Largely expected for the last calendar year, Pierre LeBrun of TSN reported that at the Board of Governors meeting today, the league updated team owners on the revenue projections for this season, and projected next season’s salary cap to reach $87.7MM. It will be both the largest dollar value and the highest percentage raise the salary cap has seen in the last five years combined.
If the projection holds, and the salary cap indeed raises by $4.2MM for the start of next season, it will mark the highest possible percentage (5%) increase allowed under the current Collective Bargaining Agreement between the NHL and the NHLPA. If the league can sustain its current growth, it would not be unreasonable to see the league have a salary cap of more than $100MM by the end of the current decade.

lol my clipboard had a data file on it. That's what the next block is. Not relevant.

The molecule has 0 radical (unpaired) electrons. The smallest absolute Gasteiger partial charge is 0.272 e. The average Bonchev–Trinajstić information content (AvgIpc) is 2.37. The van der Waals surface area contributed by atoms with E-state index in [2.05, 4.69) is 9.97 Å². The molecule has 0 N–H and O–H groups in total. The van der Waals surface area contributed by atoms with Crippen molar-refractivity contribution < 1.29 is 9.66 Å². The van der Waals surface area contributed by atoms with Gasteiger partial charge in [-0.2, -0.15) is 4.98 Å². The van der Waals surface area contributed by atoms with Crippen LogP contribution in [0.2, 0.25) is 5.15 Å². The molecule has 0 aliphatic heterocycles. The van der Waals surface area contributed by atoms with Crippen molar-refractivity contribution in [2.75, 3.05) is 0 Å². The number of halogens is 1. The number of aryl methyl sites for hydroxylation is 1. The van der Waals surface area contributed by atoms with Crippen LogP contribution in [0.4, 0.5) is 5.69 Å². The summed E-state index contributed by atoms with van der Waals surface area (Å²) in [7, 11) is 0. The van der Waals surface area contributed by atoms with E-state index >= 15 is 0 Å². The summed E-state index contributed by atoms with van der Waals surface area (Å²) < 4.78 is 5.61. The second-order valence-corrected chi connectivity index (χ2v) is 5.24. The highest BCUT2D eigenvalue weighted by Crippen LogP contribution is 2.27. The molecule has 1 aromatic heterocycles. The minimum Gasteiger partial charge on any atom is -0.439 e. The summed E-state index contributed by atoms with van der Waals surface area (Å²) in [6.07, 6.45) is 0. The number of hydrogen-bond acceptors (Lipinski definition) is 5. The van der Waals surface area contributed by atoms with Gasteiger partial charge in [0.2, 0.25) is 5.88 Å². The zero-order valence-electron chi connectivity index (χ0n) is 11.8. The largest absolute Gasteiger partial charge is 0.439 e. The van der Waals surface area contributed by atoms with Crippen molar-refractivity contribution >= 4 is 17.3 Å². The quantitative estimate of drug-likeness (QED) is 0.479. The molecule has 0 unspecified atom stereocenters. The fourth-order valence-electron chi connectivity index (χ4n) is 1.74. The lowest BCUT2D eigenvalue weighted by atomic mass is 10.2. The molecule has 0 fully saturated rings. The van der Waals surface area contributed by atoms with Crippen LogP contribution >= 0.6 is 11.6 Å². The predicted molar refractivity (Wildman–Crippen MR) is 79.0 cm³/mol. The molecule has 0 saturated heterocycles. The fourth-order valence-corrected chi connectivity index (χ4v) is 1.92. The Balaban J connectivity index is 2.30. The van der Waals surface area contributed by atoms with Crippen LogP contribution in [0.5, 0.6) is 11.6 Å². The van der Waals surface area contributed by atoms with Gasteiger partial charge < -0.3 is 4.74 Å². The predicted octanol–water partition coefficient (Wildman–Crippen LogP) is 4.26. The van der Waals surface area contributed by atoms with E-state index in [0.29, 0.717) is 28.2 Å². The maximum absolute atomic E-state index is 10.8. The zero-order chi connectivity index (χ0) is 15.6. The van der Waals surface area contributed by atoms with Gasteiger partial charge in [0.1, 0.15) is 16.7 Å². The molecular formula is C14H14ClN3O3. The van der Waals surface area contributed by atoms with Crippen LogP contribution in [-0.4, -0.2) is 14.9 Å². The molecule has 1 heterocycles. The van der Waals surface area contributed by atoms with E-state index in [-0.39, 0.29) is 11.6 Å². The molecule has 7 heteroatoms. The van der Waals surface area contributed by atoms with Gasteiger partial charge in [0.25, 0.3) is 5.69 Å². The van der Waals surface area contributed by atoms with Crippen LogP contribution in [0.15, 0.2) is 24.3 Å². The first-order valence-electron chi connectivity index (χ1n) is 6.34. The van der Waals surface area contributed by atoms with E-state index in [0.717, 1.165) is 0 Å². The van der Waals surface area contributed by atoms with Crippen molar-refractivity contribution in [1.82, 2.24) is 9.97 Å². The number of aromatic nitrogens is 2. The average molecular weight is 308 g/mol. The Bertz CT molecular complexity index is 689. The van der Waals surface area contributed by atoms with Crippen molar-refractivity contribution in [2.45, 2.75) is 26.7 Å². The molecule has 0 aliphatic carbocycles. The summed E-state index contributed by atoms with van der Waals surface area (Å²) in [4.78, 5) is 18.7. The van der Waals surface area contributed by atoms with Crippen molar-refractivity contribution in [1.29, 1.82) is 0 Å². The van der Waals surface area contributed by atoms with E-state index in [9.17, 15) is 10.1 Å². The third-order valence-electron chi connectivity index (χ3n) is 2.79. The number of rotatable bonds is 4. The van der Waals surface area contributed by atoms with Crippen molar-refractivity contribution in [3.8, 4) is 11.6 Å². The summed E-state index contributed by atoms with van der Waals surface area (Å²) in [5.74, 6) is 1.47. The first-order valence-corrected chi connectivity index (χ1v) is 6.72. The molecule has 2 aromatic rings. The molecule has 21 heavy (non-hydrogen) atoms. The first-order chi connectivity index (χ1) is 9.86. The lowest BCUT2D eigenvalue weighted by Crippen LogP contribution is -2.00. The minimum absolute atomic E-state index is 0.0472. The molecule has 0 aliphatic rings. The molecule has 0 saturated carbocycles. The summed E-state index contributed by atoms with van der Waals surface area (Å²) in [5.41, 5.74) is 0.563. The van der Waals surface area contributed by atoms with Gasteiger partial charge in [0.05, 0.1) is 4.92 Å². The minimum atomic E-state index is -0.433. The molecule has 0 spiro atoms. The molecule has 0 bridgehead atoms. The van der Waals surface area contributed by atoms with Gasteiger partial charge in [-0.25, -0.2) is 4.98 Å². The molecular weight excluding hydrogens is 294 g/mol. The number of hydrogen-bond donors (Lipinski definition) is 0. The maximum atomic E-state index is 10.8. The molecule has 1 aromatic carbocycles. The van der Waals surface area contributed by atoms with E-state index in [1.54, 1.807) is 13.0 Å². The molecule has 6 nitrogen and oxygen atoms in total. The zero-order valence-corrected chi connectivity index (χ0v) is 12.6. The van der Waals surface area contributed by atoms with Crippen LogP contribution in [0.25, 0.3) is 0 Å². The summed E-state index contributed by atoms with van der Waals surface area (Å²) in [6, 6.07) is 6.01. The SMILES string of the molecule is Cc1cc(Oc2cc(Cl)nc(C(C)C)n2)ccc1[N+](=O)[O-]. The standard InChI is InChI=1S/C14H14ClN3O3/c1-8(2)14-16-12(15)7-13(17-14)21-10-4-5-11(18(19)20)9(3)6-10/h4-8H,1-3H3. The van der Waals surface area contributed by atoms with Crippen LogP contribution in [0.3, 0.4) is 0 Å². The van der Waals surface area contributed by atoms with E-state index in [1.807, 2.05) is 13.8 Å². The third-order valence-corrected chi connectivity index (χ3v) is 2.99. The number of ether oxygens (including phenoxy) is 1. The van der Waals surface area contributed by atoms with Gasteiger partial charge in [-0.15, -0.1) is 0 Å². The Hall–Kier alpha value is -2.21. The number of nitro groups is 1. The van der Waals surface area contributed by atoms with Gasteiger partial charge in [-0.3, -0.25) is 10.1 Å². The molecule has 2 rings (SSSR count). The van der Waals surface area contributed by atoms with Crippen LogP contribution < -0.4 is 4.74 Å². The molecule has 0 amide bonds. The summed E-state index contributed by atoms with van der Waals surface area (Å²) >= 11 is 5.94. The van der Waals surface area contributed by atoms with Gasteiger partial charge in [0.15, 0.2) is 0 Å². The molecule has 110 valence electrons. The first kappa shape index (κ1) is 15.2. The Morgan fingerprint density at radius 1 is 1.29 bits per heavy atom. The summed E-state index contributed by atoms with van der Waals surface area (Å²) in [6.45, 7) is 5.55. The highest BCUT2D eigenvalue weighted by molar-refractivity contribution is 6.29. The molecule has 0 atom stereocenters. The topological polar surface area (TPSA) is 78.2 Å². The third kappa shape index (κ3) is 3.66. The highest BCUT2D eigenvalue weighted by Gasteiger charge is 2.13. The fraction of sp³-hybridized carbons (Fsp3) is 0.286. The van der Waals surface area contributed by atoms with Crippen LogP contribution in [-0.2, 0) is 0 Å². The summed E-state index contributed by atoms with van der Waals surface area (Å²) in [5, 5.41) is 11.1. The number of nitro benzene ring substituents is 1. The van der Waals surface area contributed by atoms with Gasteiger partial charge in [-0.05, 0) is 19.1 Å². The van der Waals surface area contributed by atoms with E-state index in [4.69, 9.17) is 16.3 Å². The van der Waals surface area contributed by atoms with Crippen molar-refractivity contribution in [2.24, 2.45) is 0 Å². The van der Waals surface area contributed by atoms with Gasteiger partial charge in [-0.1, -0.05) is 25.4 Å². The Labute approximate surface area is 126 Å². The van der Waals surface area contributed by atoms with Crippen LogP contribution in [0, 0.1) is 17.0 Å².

As with any time the salary cap is increased by a substantial margin, it primarily benefits players in contract years and gives breathing room to a majority of the teams in the league. With players such as William Nylander, Jake Guentzel, and Brandon Montour, among others, set to hit unrestricted free agency next offseason, the first major cap increase in the last five years may put them in a position to garner record-breaking contracts.
Aside from players set to hit the free agent market this upcoming summer, players such as Leon Draisaitl, Mitch Marner, and Mikko Rantanen will be eligible for contract extensions, meaning this news bodes well for their earning power, as well. Still, although league salary standards are different for all three, the NHL has quite a ways to go in terms of revenue compared to the MLB, NFL, and NBA.
Nevertheless, it is a positive sign for the league as a whole, which saw a stagnant cap during the 2020-21 and 2021-22 seasons, and a mild $4MM increase overall in the cap since the 2018-19 season.